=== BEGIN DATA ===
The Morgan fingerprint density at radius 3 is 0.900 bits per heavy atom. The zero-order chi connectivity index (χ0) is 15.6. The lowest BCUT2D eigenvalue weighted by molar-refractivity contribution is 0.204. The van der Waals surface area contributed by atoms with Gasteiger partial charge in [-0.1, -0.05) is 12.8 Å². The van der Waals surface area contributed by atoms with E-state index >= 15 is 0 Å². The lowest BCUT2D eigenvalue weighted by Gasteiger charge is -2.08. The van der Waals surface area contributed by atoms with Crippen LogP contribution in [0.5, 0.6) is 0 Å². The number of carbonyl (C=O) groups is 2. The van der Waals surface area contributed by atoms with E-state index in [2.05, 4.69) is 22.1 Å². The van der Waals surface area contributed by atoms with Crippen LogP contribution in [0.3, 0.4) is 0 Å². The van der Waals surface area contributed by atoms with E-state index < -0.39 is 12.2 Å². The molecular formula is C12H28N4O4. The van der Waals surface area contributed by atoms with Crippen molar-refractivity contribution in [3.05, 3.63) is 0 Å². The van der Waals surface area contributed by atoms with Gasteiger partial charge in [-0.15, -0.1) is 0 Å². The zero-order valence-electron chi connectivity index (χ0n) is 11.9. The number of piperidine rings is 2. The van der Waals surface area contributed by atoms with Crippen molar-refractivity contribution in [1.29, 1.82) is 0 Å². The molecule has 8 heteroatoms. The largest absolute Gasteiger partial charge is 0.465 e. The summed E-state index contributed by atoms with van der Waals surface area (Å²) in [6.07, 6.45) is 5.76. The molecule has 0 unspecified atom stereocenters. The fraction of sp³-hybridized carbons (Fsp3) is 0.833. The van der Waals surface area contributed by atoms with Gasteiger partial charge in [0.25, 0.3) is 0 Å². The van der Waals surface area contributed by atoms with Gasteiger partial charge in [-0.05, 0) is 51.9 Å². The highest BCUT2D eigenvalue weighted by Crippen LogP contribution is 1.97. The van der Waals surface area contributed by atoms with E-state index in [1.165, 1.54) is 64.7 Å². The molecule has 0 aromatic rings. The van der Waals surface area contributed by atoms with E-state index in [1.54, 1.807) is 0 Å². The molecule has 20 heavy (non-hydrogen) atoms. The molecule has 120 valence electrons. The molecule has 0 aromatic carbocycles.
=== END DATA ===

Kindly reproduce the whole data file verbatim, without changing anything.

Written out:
The Morgan fingerprint density at radius 3 is 0.900 bits per heavy atom. The zero-order chi connectivity index (χ0) is 15.6. The lowest BCUT2D eigenvalue weighted by molar-refractivity contribution is 0.204. The van der Waals surface area contributed by atoms with Gasteiger partial charge in [-0.1, -0.05) is 12.8 Å². The van der Waals surface area contributed by atoms with E-state index >= 15 is 0 Å². The lowest BCUT2D eigenvalue weighted by Gasteiger charge is -2.08. The van der Waals surface area contributed by atoms with Crippen LogP contribution in [0.5, 0.6) is 0 Å². The number of carbonyl (C=O) groups is 2. The van der Waals surface area contributed by atoms with E-state index in [2.05, 4.69) is 22.1 Å². The van der Waals surface area contributed by atoms with Crippen LogP contribution in [0.3, 0.4) is 0 Å². The van der Waals surface area contributed by atoms with E-state index < -0.39 is 12.2 Å². The molecular formula is C12H28N4O4. The van der Waals surface area contributed by atoms with Crippen molar-refractivity contribution in [3.05, 3.63) is 0 Å². The van der Waals surface area contributed by atoms with Gasteiger partial charge in [-0.15, -0.1) is 0 Å². The zero-order valence-electron chi connectivity index (χ0n) is 11.9. The number of piperidine rings is 2. The van der Waals surface area contributed by atoms with Crippen molar-refractivity contribution in [1.29, 1.82) is 0 Å². The molecule has 8 heteroatoms. The largest absolute Gasteiger partial charge is 0.465 e. The summed E-state index contributed by atoms with van der Waals surface area (Å²) in [6.07, 6.45) is 5.76. The molecule has 0 unspecified atom stereocenters. The fraction of sp³-hybridized carbons (Fsp3) is 0.833. The van der Waals surface area contributed by atoms with Gasteiger partial charge in [0.25, 0.3) is 0 Å². The van der Waals surface area contributed by atoms with Gasteiger partial charge in [-0.05, 0) is 51.9 Å². The highest BCUT2D eigenvalue weighted by Crippen LogP contribution is 1.97. The van der Waals surface area contributed by atoms with E-state index in [1.165, 1.54) is 64.7 Å². The molecule has 0 aromatic rings. The van der Waals surface area contributed by atoms with E-state index in [1.54, 1.807) is 0 Å². The molecule has 20 heavy (non-hydrogen) atoms. The molecule has 120 valence electrons. The molecule has 0 aromatic carbocycles.